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Shopping Carts Make Good Varmint Trap
Metal shopping carts that have outlived their usefulness in stores can easily be converted to large traps for catching wild pigs, raccoon, skunk, possum and the like.
  "I've made two varmint traps from old shopping carts," says Jeff Biskup of Bay City, Texas. "It takes me only about two hours to make a trap and involves very little welding. I've been using the traps for about a year to catch all kinds of pest animals, especially feral hogs that root up my pasture. I catch the small ones, up to 25 pounds and about 15 inches tall. The cages are very strong."
  The idea for the traps came to Biskup while he gazed at two shopping carts on offer at a garage sale. After paying $5 for each, he brought the carts home, removed the wheels, and welded an expanded metal top onto each basket.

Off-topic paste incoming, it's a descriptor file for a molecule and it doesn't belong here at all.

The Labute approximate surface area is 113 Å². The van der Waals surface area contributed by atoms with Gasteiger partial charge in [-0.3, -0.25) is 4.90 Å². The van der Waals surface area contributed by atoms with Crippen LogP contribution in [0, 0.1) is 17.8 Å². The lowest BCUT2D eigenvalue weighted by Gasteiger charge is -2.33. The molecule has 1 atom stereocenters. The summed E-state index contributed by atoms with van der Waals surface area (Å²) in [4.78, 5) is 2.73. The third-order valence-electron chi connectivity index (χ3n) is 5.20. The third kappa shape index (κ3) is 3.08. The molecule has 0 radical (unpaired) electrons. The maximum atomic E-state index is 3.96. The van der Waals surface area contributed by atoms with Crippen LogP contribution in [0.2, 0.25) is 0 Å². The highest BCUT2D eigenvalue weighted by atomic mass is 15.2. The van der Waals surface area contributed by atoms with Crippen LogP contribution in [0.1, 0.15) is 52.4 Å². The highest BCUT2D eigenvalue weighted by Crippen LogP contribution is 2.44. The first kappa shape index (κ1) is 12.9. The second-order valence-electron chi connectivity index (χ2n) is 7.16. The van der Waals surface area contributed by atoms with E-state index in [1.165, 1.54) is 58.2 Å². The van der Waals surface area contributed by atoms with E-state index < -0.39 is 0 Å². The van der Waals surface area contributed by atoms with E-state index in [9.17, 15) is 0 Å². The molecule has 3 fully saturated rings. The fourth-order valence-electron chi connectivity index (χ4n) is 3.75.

"The basket sits up off the ground almost an inch because of the bars on the bottom where the wheels used to be," he says. "The back of the cart has a hinged door below the handle, and by using a pry bar, I inverted that door so, instead of it pushing up inside the basket, it now opens to the outside of the cart."
  Biskup moved the child's seat to the floor in the front of the basket, turning it into his tripping mechanism. He added a 24-in. section of 1/4-in. rod (actually a temporary electric fence post), to connect the tripping mechanism to the hinged door at the back. Next, he welded a small piece of steel to the door for extra weight, since gravity causes the tripped door to fall closed. Biskup also mounted two small self-catching gate latches to prevent escapes.
  Lastly, he added a "lifting" handle on the top of the basket so the trap could be safely moved with a live animal inside.
  "I didn't have to purchase anything except for about $15 worth of metal," Biskup points out. "I bait the traps at night with tuna, sardines or corn, and when the animal steps on the tripping mechanism, it releases the rod which holds the hinged door up. The door comes down behind them and they're caught."
  Contact: FARM SHOW Followup, Jeff Biskup, 6148 FM 2431 W, Bay City, Texas 77414 (jcbiskup@awesomenet.net).

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2007 - Volume #31, Issue #1